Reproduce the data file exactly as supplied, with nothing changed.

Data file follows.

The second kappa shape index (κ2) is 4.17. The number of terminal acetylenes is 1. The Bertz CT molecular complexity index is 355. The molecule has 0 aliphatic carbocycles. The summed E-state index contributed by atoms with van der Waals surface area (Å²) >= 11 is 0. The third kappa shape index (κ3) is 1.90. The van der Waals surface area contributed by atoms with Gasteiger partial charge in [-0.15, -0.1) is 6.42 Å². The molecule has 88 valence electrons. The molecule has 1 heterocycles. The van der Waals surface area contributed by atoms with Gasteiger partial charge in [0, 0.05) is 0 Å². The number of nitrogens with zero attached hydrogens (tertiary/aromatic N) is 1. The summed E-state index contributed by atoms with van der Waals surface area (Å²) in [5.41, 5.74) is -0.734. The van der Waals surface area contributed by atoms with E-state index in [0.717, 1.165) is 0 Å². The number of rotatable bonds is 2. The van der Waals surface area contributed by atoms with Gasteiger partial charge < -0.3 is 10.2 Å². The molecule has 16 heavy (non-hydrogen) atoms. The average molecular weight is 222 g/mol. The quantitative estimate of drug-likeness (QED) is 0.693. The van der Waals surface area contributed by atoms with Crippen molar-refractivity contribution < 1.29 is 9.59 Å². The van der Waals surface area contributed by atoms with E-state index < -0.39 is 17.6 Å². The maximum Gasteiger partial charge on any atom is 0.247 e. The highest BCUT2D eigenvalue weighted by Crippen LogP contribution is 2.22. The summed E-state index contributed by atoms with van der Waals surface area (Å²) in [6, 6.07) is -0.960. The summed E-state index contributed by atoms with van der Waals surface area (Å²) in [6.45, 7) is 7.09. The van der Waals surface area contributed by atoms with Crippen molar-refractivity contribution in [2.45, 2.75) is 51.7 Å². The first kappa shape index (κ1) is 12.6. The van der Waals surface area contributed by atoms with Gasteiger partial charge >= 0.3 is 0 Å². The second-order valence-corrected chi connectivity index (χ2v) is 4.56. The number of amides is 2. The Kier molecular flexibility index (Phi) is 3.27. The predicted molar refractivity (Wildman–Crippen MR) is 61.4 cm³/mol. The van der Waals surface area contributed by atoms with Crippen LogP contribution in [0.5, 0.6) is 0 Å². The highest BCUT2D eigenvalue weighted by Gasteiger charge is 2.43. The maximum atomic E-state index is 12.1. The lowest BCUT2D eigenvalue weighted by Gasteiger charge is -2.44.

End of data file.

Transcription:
The second kappa shape index (κ2) is 4.17. The number of terminal acetylenes is 1. The Bertz CT molecular complexity index is 355. The molecule has 0 aliphatic carbocycles. The summed E-state index contributed by atoms with van der Waals surface area (Å²) >= 11 is 0. The third kappa shape index (κ3) is 1.90. The van der Waals surface area contributed by atoms with Gasteiger partial charge in [-0.15, -0.1) is 6.42 Å². The molecule has 88 valence electrons. The molecule has 1 heterocycles. The van der Waals surface area contributed by atoms with Gasteiger partial charge in [0, 0.05) is 0 Å². The number of nitrogens with zero attached hydrogens (tertiary/aromatic N) is 1. The summed E-state index contributed by atoms with van der Waals surface area (Å²) in [5.41, 5.74) is -0.734. The van der Waals surface area contributed by atoms with E-state index in [0.717, 1.165) is 0 Å². The number of rotatable bonds is 2. The van der Waals surface area contributed by atoms with Gasteiger partial charge < -0.3 is 10.2 Å². The molecule has 16 heavy (non-hydrogen) atoms. The average molecular weight is 222 g/mol. The quantitative estimate of drug-likeness (QED) is 0.693. The van der Waals surface area contributed by atoms with Crippen molar-refractivity contribution < 1.29 is 9.59 Å². The van der Waals surface area contributed by atoms with E-state index < -0.39 is 17.6 Å². The maximum Gasteiger partial charge on any atom is 0.247 e. The highest BCUT2D eigenvalue weighted by Crippen LogP contribution is 2.22. The summed E-state index contributed by atoms with van der Waals surface area (Å²) in [6, 6.07) is -0.960. The summed E-state index contributed by atoms with van der Waals surface area (Å²) in [6.45, 7) is 7.09. The van der Waals surface area contributed by atoms with Crippen molar-refractivity contribution in [2.45, 2.75) is 51.7 Å². The first kappa shape index (κ1) is 12.6. The van der Waals surface area contributed by atoms with Gasteiger partial charge >= 0.3 is 0 Å². The second-order valence-corrected chi connectivity index (χ2v) is 4.56. The number of amides is 2. The Kier molecular flexibility index (Phi) is 3.27. The predicted molar refractivity (Wildman–Crippen MR) is 61.4 cm³/mol. The van der Waals surface area contributed by atoms with Crippen LogP contribution in [0.5, 0.6) is 0 Å². The highest BCUT2D eigenvalue weighted by Gasteiger charge is 2.43. The maximum atomic E-state index is 12.1. The lowest BCUT2D eigenvalue weighted by Gasteiger charge is -2.44.